The printing of three-dimensional tissue has taken a major step forward with the creation of a novel hybrid printer that simplifies the process of creating implantable cartilage.
The printer has been presented today, 22 November, in IOP Publishing's journal Biofabrication, and was used to create cartilage constructs that could eventually be implanted into injured patients to help re-grow cartilage in specific areas, such as the joints.
The printer is a combination of two low-cost fabrication techniques: a traditional ink jet printer and an electrospinning machine. Combining these systems allowed the scientists to build a structure made from natural and synthetic materials. Synthetic materials ensure the strength of the construct and natural gel materials provide an environment that promotes cell growth.
In this study, the hybrid system produced cartilage constructs with increased mechanical stability compared to those created by an ink jet printer using gel material alone. The constructs were also shown to maintain their functional characteristics in the laboratory and a real-life system.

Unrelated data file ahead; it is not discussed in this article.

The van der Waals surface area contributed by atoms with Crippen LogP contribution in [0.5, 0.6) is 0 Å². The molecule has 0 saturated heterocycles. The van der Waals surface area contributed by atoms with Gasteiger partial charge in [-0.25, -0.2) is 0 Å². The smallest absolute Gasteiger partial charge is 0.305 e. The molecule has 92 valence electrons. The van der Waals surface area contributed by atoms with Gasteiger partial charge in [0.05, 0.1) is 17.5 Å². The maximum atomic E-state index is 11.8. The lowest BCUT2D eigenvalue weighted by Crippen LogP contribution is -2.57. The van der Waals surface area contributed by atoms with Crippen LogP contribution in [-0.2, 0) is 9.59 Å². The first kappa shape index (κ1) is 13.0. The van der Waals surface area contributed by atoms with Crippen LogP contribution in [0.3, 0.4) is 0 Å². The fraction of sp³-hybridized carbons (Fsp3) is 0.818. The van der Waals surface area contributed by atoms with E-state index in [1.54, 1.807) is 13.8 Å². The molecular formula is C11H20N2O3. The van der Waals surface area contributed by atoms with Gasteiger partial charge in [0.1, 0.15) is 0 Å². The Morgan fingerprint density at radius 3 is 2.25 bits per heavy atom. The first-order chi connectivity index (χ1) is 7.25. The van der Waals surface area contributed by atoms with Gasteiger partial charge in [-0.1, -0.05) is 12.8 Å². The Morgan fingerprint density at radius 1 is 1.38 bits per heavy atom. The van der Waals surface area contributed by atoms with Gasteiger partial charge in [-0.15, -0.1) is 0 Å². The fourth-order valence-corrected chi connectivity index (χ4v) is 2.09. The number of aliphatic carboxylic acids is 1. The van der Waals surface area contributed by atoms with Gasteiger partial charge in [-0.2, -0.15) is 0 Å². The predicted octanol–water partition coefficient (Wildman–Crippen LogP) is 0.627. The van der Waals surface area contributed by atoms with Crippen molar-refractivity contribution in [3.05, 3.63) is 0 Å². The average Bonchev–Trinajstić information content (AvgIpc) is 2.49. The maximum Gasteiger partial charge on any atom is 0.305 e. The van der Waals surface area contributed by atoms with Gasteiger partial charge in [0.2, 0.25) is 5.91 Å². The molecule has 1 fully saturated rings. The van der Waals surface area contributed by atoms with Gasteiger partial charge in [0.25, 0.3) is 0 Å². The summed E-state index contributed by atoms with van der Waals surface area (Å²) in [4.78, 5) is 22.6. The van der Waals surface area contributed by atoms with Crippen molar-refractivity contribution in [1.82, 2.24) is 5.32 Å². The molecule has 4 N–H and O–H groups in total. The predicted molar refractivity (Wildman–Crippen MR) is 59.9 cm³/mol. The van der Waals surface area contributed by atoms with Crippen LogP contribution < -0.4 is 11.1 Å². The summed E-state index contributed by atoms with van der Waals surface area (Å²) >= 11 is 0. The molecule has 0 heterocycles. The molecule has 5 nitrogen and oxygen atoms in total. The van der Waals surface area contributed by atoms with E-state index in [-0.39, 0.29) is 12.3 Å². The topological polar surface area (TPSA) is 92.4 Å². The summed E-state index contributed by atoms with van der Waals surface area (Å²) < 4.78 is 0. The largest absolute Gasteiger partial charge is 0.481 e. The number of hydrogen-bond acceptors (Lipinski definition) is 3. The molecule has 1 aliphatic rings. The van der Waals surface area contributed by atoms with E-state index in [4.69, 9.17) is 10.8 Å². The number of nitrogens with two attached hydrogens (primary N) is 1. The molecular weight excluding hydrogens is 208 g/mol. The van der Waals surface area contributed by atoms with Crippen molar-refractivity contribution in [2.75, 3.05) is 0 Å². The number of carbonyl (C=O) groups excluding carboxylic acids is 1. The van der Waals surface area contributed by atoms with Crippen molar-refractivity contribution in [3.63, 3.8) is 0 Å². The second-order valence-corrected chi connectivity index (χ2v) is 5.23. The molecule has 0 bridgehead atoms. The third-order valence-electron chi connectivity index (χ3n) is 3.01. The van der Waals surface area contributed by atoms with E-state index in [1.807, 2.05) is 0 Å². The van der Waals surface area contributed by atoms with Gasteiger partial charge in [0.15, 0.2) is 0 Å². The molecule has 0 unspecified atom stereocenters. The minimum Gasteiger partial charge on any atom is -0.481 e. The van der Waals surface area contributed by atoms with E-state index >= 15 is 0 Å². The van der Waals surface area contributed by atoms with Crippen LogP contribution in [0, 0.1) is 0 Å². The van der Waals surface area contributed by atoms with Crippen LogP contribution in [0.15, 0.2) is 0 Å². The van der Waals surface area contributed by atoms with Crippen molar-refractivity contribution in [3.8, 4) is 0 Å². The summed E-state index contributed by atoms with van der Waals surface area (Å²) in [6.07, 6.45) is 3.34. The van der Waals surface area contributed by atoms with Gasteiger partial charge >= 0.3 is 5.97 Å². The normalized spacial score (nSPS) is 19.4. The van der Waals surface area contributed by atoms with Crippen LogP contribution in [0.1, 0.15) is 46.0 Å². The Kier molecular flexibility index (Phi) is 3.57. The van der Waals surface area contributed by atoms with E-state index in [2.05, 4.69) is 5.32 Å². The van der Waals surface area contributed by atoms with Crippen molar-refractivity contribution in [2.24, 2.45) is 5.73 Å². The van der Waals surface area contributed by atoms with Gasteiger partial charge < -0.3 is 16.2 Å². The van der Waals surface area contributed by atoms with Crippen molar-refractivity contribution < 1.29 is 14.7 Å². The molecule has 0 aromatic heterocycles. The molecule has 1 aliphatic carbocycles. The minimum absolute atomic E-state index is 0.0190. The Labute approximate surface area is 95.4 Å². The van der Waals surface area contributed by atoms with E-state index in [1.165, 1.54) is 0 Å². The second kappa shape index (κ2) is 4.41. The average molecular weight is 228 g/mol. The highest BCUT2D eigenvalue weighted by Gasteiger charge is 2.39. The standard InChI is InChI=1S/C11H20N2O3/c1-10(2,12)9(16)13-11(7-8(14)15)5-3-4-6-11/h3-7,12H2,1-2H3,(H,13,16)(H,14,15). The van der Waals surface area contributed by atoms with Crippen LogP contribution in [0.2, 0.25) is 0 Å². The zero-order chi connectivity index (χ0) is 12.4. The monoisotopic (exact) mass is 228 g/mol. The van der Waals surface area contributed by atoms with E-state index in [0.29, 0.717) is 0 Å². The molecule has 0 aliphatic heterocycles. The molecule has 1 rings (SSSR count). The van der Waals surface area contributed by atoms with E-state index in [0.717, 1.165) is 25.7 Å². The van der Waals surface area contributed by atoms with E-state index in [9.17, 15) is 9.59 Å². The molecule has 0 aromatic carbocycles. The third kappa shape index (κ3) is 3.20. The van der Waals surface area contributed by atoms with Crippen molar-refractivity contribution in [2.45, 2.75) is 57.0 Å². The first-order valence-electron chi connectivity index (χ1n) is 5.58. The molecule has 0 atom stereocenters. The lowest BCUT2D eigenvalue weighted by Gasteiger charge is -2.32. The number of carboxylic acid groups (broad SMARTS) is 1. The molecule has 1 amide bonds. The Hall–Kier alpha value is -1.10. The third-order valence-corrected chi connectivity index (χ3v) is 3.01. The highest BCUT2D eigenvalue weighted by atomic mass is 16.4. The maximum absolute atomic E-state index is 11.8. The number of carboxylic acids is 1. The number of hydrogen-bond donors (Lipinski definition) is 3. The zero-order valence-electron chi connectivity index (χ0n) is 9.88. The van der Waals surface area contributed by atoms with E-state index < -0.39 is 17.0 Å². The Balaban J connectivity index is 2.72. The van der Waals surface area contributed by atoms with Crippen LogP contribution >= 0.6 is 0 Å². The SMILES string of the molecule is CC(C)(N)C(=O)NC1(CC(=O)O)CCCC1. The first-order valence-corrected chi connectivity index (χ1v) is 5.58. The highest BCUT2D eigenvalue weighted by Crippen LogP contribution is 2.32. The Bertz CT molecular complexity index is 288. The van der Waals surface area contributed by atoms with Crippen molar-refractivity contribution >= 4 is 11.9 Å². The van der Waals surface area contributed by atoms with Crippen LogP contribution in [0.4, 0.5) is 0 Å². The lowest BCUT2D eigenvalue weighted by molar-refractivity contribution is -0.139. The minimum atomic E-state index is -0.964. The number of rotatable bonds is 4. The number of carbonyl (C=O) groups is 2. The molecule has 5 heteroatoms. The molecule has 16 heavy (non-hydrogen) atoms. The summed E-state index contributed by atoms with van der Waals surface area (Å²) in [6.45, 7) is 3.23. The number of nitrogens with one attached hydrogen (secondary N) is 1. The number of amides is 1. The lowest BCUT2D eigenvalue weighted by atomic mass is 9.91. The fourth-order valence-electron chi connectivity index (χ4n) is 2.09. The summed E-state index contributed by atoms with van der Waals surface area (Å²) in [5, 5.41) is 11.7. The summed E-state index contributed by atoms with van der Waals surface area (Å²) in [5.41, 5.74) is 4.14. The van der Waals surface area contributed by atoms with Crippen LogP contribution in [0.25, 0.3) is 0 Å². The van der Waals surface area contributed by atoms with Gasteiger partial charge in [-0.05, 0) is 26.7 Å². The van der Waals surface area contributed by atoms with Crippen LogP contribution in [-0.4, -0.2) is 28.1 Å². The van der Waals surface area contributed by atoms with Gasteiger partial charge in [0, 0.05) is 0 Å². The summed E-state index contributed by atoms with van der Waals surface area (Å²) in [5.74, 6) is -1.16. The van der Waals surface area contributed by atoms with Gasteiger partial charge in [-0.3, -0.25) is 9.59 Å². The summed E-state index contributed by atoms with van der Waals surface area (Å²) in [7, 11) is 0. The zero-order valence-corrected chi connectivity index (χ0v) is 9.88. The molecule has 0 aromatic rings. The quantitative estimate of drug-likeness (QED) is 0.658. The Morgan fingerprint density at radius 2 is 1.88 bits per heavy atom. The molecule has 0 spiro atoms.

The key to this was the use of the electrospinning machine, which uses an electrical current to generate very fine fibres from a polymer solution. Electrospinning allows the composition of polymers to be easily controlled and therefore produces porous structures that encourage cells to integrate into surrounding tissue.
"This is a proof of concept study and illustrates that a combination of materials and fabrication methods generates durable implantable constructs," said James Yoo, M.D., Ph.D., Professor at the Wake Forest Institute for Regenerative Medicine, and an author on the study. "Other methods of fabrication, such as robotic systems, are currently being developed to further improve the production of implantable tissue constructs."
In this study, flexible mats of electrospun synthetic polymer were combined,
|Contact: Michael Bishop|
Institute of Physics